Announcing Politwoops: Deleted Tweets from U.S. Politicians


A statue of a man holding his head in his hand possibly due to a mistaken tweet.Today we’re proud to unveil Politwoops, the only comprehensive collection of deleted tweets by U.S. politicians. From minor typos to major gaffes, Politwoops is now there to offer a searchable window into what they hoped you didn’t see.

The project follows the official Twitter accounts of members of Congress, President Obama and the slew of presidential candidates to track whenever they delete a Tweet and record the elapsed time before removal. The growing collection of more than 3,000 tweets in the past six months includes screenshots of included links and has individual pages for each politician. The Politwoops archive serves as an illuminating rough draft of how politicians and campaigns hone their social media messaging and amend their record. The collection includes previously-reported episodes like Senator Chuck Grassley’s hacked account and other deletions that slipped by unnoticed, like Representative Jeff Miller tweeting a link to a Facebook poll asking, “Was Obama born in the United States?”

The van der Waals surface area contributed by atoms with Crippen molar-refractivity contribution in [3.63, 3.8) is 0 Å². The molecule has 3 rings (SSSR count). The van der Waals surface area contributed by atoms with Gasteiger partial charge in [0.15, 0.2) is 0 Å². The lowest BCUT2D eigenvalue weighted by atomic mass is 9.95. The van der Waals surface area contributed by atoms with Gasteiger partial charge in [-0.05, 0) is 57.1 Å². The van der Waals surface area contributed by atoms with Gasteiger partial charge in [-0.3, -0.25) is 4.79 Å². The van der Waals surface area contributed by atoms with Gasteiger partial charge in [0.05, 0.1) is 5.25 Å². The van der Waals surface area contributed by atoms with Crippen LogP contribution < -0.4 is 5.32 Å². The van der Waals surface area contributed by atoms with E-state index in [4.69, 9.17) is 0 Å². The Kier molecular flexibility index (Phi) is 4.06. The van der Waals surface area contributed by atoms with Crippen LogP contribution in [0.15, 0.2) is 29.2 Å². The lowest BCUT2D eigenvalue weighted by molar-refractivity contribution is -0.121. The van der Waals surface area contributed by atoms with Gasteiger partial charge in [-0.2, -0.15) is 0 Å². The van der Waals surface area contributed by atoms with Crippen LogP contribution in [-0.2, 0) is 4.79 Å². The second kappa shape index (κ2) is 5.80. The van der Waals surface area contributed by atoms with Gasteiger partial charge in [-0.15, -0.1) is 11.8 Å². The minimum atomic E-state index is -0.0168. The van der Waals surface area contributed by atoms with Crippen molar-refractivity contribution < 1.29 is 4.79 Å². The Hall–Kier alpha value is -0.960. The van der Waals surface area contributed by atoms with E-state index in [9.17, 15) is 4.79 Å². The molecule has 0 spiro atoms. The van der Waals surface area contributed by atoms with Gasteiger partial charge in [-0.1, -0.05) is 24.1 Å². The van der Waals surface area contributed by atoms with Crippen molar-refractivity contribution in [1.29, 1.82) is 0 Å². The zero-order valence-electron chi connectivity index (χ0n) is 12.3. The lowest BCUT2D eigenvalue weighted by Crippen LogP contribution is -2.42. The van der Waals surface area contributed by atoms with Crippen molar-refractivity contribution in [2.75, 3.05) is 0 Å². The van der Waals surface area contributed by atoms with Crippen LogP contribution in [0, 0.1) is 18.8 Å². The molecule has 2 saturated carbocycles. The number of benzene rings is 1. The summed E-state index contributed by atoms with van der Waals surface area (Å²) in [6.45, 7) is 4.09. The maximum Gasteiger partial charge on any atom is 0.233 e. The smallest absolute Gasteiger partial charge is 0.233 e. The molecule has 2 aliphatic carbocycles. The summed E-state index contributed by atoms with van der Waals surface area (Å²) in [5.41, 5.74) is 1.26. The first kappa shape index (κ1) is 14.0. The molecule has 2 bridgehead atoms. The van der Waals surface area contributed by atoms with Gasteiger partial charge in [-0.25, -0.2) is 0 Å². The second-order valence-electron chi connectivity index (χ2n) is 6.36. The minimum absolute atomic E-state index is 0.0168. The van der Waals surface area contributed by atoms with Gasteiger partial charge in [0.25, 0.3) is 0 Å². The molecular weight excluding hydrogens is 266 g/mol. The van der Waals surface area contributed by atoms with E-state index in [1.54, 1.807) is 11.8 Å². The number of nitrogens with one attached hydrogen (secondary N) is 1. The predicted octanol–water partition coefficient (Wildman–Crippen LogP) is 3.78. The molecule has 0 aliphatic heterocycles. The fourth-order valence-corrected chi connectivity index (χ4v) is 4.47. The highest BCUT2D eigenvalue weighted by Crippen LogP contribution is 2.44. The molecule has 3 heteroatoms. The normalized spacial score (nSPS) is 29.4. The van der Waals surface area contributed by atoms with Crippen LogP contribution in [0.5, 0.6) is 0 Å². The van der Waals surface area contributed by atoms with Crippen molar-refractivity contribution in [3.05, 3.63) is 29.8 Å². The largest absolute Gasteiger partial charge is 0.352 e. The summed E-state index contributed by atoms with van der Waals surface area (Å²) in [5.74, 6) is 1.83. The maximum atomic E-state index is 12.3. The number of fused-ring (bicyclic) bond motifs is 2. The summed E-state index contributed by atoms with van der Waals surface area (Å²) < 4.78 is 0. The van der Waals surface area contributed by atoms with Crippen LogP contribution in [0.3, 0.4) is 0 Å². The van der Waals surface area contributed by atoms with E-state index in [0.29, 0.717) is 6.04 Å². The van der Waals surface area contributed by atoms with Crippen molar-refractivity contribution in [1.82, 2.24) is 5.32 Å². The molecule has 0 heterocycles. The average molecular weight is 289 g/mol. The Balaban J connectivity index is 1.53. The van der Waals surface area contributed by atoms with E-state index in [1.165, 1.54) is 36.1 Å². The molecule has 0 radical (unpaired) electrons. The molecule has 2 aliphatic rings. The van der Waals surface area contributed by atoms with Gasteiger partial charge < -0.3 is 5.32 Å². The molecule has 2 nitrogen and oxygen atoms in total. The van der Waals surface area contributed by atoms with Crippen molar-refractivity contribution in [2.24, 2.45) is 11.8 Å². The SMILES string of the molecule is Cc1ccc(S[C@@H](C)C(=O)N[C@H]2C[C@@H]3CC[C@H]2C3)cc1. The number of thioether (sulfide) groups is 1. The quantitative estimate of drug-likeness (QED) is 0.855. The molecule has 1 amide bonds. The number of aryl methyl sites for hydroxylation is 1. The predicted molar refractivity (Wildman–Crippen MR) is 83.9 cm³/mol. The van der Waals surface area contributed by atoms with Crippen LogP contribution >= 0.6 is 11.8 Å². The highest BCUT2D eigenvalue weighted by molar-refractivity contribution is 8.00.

There are humorous instances such as Representative Stephen Fincher comparing reality television show The Bachelor to the popular Hunger Games book series and embarrassingly honest moments like Senator John McCain mocking the tears of recently re-elected Russian president Vladimir Putin. There are humanizing typos sent from mobile devices and errant missives from staffers, such as Newt Gingrich’s campaign account tweeting in the third person…or maybe that really was from Newt? Take some time to browse the current collection and check back often to find newly deleted tweets. What are the best ones you found?

The original version of Politwoops was developed by the Open State Foundation of The Netherlands to follow the country’s members of parliament and town council representatives. Twelve other international versions of the site exist, though not operated by Sunlight.

Image via flickr user Alex E. Proimos.